“I just felt there was too much physicality involved, or domination. Or else the techniques didn’t sit well with my understanding of equitation. Finally, though, I saw Filipa Valenca and Frederico Cardoso (daughter and son-in-law of Luis Valenca) and I knew their horsemanship was right for me. Now I train with them at their riding centre in Portugal and sometimes, when his schedule allows, with Luis himself.”
Luis Valenca is famous worldwide as a Master of Classical Horsemanship and was involved in the re-establishment of the Portuguese School of Equestrian Art as Mestre Picador.
“It changed my view of the horse – and of the relationship the trainer has with the horse – to see Luis, Filipa and Frederico work. It’s so subtle, so tactful. I feel that the relationship isn’t just strengthened emotionally – it’s as if there truly is a different level of communication. When you know that you can get canter with just that,” Matt makes a small gesture with his hands, “why on earth would you want to go back to a method that uses force?”
Matt helps Issy get a sense of 'feel'.
Now his aim is to share this approach. It’s his view that correct groundwork builds the relationship between horse and handler and sets the foundation for a better ridden partnership. The horse will learn to move in a way that is as supple and free as possible; the rider will develop that hard to define but essential quality, ‘feel’.
“I don’t teach riding,” he says. “There’s a plethora of riding instructors out there. My focus is on long reining, in-hand and ground work. It’s a precise skill, which takes dedication, but if someone already wants to train a horse to be light, without using force, then I know I can help them. If their view is that they want to ‘make’ the horse do something, then maybe this approach won’t sit so well with them.
“Through groundwork, riders develop a better understanding of the horse, and what to look for. I believe that this blend of French and Portuguese Classical techniques will help any rider – whatever their background or ambitions.”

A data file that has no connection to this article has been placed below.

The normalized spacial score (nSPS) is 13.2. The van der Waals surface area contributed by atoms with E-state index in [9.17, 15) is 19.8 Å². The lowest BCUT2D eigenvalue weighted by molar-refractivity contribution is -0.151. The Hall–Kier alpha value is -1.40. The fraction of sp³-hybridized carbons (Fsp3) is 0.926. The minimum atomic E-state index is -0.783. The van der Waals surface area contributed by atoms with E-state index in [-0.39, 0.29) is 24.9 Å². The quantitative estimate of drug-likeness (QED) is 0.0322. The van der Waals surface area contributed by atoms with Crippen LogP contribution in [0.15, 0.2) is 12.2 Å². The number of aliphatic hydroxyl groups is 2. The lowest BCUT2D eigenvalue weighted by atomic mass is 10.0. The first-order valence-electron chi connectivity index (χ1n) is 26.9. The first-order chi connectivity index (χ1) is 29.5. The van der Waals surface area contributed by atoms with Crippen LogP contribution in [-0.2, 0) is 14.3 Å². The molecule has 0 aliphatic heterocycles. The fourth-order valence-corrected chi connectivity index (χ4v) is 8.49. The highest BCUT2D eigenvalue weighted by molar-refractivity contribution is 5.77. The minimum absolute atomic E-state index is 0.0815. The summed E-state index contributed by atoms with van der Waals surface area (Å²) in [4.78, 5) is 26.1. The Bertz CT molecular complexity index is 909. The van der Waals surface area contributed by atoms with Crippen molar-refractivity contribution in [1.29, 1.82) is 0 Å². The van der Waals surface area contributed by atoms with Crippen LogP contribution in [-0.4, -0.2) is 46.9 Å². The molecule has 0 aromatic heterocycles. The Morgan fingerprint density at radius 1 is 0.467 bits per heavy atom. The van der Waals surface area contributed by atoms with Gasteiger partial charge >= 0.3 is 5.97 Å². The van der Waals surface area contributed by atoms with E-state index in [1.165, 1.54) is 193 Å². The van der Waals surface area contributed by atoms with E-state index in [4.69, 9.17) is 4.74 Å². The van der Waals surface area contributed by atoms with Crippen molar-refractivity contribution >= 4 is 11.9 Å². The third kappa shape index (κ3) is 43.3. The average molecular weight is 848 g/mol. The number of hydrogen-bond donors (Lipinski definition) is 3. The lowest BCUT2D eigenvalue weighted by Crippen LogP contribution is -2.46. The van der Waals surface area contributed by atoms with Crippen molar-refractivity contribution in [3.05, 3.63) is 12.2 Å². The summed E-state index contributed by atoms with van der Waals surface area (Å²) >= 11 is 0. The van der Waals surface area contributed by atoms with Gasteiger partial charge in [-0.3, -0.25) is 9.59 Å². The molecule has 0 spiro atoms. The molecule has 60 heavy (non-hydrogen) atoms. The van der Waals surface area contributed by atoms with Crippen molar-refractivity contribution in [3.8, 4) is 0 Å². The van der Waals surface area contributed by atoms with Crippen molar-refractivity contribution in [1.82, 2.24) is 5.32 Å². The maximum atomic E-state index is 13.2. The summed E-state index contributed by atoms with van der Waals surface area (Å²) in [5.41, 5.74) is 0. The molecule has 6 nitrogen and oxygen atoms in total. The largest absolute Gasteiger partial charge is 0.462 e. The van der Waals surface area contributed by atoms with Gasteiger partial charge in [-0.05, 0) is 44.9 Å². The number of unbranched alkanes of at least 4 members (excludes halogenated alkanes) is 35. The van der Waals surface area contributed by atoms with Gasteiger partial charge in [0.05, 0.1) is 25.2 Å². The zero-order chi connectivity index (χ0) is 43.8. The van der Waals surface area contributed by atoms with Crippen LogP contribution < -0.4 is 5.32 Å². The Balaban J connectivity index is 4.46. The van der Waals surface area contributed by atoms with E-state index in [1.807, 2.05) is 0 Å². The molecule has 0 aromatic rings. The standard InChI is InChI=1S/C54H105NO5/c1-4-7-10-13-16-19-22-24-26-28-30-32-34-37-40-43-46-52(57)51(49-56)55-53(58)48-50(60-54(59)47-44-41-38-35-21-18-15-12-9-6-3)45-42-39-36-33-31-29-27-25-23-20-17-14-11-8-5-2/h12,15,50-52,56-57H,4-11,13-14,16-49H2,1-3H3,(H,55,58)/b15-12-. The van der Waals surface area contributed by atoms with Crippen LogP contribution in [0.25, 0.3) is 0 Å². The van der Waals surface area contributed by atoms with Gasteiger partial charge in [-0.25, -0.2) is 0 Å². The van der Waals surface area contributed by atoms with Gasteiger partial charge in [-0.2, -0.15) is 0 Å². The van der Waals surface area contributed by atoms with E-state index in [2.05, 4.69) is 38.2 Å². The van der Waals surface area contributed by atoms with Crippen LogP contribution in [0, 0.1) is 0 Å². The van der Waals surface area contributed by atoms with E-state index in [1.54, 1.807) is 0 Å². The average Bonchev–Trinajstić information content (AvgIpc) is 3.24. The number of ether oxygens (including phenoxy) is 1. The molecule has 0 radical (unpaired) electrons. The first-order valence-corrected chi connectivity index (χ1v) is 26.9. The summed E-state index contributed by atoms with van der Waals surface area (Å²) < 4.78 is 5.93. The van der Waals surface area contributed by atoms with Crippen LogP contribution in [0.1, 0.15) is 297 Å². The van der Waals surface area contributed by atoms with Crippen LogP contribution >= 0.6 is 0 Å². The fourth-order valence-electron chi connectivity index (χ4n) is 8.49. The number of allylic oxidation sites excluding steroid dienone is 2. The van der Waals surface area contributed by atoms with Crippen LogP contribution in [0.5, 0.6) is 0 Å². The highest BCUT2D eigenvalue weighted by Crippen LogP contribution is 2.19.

The proof is in the performance – and in the physical condition of the horse. Matt leads Lord Leo through the flexion exercises and pirouettes, before shoulder-in at walk and then trot. As the session progresses, it is clear to see the horse become both more fluid in his movement and more uphill. The walk-trot transitions, which follow a halt and rein back, are particularly impressive – especially when you consider the age and size of the horse. The shoulder-in at trot is beautifully smooth and consistent. All the work appears light and there is certainly no sign of domination. It is more dance than exercise.
As for the horse’s physical condition, Leo’s back looks exemplary. It is rare to see a riding horse, even a youngster, that does not have atrophy; that is supple in the back end and not incorrectly muscled under the saddle. Most horses, sadly, due to poor saddle fit, uncorrected asymmetries in movement and unbalanced riders develop muscle to compensate for these issues. Of course, this muscle development then limits their freedom to move forwards; hence they end up being described as ‘lazy’, ‘stubborn’, ‘bridle lame’ and so on.
Poor training has a lot to answer for.
Yes, this is a skill which it would take time and commitment to master; but then, doesn’t anything that is worthwhile?
Issy Clarke : thespokenhorse.com
Tel: 01865 600534 / 07783 592466